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Andrea Riseborough to keep Oscar nomination after campaign controversy

After a campaign controversy, Andrea Riseborough will remain an Oscar nominee. 

The Academy of Motion Picture Arts and Sciences has announced that Riseborough will keep her Best Actress Oscar nomination for the film To Leslie following an investigation into controversial campaign tactics. 

"Based on concerns that surfaced last week around the To Leslie awards campaign, the Academy began a review into the film's campaigning tactics," a statement from Academy CEO Bill Kramer said. "The Academy has determined the activity in question does not rise to the level that the film's nomination should be rescinded."

However, Kramer said the Academy "did discover social media and outreach campaigning tactics that caused concern," and "these tactics are being addressed with the responsible parties directly."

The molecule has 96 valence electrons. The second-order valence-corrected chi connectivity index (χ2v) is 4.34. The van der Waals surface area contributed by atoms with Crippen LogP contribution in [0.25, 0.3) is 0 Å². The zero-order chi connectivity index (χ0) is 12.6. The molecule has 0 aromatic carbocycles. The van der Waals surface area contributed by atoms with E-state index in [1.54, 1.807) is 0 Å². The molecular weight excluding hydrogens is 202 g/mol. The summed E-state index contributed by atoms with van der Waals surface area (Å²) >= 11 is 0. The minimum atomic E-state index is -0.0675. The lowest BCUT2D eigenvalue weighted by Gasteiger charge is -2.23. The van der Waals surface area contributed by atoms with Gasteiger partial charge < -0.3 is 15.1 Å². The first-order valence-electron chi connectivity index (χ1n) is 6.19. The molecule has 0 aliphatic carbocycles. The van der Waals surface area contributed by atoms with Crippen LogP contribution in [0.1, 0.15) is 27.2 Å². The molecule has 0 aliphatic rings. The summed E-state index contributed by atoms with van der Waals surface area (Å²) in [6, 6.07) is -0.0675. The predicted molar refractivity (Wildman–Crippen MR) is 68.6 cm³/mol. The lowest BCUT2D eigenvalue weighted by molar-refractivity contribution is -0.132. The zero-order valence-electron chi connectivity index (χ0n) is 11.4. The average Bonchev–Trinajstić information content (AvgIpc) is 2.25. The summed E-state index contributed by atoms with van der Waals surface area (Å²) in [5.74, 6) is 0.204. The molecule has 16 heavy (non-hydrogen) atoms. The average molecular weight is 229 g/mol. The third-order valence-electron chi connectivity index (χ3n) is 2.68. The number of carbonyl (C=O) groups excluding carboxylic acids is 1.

Riseborough received a nomination for Best Actress following numerous celebrity endorsements on social media, surprising pundits given her film had almost no prior presence in the race. But Puck subsequently reported that the Academy was looking at whether the effort to secure Riseborough a nod may have broken Academy rules. 

For one, there were questions of whether emails sent by the director's wife, Mary McCormack, asking friends to spread the word about the movie may have violated rules about lobbying. A post from the film's Instagram account quoting a critic who deemed Riseborough's performance superior to Cate Blanchett's also raised eyebrows, as the Academy's rules ban "any tactic that singles out 'the competition' by name or title." An actress who isn't in To Leslie, Frances Fisher, also may have run afoul of this rule by encouraging followers on Instagram to vote for Riseborough with the assurance that other candidates, whom she mentioned by name, "are a lock."

But while Riseborough will keep her nomination, the Academy said this controversy made clear that "components of the regulations must be clarified to help create a better framework for respectful, inclusive, and unbiased campaigning." So changes to the rules will be made "after this awards cycle."